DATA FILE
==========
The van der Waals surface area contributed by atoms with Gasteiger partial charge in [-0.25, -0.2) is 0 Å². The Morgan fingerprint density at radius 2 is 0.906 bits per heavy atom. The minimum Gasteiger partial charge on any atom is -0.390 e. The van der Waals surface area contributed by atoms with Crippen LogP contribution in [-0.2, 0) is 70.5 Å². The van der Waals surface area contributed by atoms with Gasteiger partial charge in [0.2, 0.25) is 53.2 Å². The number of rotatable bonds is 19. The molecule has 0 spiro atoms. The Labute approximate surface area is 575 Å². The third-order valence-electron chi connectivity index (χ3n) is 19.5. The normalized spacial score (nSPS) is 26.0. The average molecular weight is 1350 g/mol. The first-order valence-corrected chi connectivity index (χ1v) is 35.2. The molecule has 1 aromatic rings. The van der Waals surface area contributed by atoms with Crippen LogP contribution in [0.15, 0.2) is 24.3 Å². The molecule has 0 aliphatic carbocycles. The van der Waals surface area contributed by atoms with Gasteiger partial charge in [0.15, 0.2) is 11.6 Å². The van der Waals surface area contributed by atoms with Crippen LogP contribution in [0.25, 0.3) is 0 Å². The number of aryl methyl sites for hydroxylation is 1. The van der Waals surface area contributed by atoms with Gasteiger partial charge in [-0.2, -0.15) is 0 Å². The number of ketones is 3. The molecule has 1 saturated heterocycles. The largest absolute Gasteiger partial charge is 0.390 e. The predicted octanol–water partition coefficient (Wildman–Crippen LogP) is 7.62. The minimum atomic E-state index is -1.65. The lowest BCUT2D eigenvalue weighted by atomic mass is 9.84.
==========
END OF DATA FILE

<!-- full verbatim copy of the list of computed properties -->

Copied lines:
The van der Waals surface area contributed by atoms with Gasteiger partial charge in [-0.25, -0.2) is 0 Å². The Morgan fingerprint density at radius 2 is 0.906 bits per heavy atom. The minimum Gasteiger partial charge on any atom is -0.390 e. The van der Waals surface area contributed by atoms with Crippen LogP contribution in [-0.2, 0) is 70.5 Å². The van der Waals surface area contributed by atoms with Gasteiger partial charge in [0.2, 0.25) is 53.2 Å². The number of rotatable bonds is 19. The molecule has 0 spiro atoms. The Labute approximate surface area is 575 Å². The third-order valence-electron chi connectivity index (χ3n) is 19.5. The normalized spacial score (nSPS) is 26.0. The average molecular weight is 1350 g/mol. The first-order valence-corrected chi connectivity index (χ1v) is 35.2. The molecule has 1 aromatic rings. The van der Waals surface area contributed by atoms with Crippen LogP contribution in [0.15, 0.2) is 24.3 Å². The molecule has 0 aliphatic carbocycles. The van der Waals surface area contributed by atoms with Gasteiger partial charge in [0.15, 0.2) is 11.6 Å². The van der Waals surface area contributed by atoms with Crippen LogP contribution in [0.25, 0.3) is 0 Å². The number of aryl methyl sites for hydroxylation is 1. The van der Waals surface area contributed by atoms with Gasteiger partial charge in [-0.2, -0.15) is 0 Å². The number of ketones is 3. The molecule has 1 saturated heterocycles. The largest absolute Gasteiger partial charge is 0.390 e. The predicted octanol–water partition coefficient (Wildman–Crippen LogP) is 7.62. The minimum atomic E-state index is -1.65. The lowest BCUT2D eigenvalue weighted by atomic mass is 9.84.